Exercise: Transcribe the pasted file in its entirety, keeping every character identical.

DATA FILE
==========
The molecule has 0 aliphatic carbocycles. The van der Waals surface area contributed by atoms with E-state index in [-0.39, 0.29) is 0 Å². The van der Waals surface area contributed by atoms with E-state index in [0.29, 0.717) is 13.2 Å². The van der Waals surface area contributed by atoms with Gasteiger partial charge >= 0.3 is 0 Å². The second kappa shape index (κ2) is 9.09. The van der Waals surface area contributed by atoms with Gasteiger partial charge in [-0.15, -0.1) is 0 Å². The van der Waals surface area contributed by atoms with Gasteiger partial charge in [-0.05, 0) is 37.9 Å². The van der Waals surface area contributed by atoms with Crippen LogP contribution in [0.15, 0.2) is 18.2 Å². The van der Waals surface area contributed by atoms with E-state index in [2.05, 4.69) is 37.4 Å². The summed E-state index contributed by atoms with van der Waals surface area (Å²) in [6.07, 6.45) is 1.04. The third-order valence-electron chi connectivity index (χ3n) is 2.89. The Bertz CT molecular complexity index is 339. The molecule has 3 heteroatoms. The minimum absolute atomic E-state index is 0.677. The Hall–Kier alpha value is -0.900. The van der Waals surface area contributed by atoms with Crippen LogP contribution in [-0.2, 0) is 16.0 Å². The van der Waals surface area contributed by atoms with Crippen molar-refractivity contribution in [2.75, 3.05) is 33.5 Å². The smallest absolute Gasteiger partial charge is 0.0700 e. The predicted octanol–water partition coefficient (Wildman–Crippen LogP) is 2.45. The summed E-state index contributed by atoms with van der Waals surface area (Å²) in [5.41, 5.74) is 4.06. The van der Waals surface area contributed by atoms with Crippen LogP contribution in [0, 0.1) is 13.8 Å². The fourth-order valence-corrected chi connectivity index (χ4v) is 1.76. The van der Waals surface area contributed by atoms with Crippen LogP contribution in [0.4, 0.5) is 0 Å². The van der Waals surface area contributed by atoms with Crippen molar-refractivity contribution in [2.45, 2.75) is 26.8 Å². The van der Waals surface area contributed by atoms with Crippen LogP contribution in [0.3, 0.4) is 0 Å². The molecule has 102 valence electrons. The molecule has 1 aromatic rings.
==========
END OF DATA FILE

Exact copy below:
The molecule has 0 aliphatic carbocycles. The van der Waals surface area contributed by atoms with E-state index in [-0.39, 0.29) is 0 Å². The van der Waals surface area contributed by atoms with E-state index in [0.29, 0.717) is 13.2 Å². The van der Waals surface area contributed by atoms with Gasteiger partial charge >= 0.3 is 0 Å². The second kappa shape index (κ2) is 9.09. The van der Waals surface area contributed by atoms with Gasteiger partial charge in [-0.15, -0.1) is 0 Å². The van der Waals surface area contributed by atoms with Gasteiger partial charge in [-0.05, 0) is 37.9 Å². The van der Waals surface area contributed by atoms with Crippen LogP contribution in [0.15, 0.2) is 18.2 Å². The van der Waals surface area contributed by atoms with E-state index in [2.05, 4.69) is 37.4 Å². The summed E-state index contributed by atoms with van der Waals surface area (Å²) in [6.07, 6.45) is 1.04. The third-order valence-electron chi connectivity index (χ3n) is 2.89. The Bertz CT molecular complexity index is 339. The molecule has 3 heteroatoms. The minimum absolute atomic E-state index is 0.677. The Hall–Kier alpha value is -0.900. The van der Waals surface area contributed by atoms with Crippen LogP contribution in [-0.2, 0) is 16.0 Å². The van der Waals surface area contributed by atoms with Crippen molar-refractivity contribution in [2.75, 3.05) is 33.5 Å². The smallest absolute Gasteiger partial charge is 0.0700 e. The predicted octanol–water partition coefficient (Wildman–Crippen LogP) is 2.45. The summed E-state index contributed by atoms with van der Waals surface area (Å²) in [5.41, 5.74) is 4.06. The van der Waals surface area contributed by atoms with Crippen LogP contribution in [0, 0.1) is 13.8 Å². The fourth-order valence-corrected chi connectivity index (χ4v) is 1.76. The van der Waals surface area contributed by atoms with Crippen LogP contribution in [0.4, 0.5) is 0 Å². The van der Waals surface area contributed by atoms with Crippen molar-refractivity contribution in [2.45, 2.75) is 26.8 Å². The van der Waals surface area contributed by atoms with Crippen LogP contribution in [0.3, 0.4) is 0 Å². The molecule has 102 valence electrons. The molecule has 1 aromatic rings.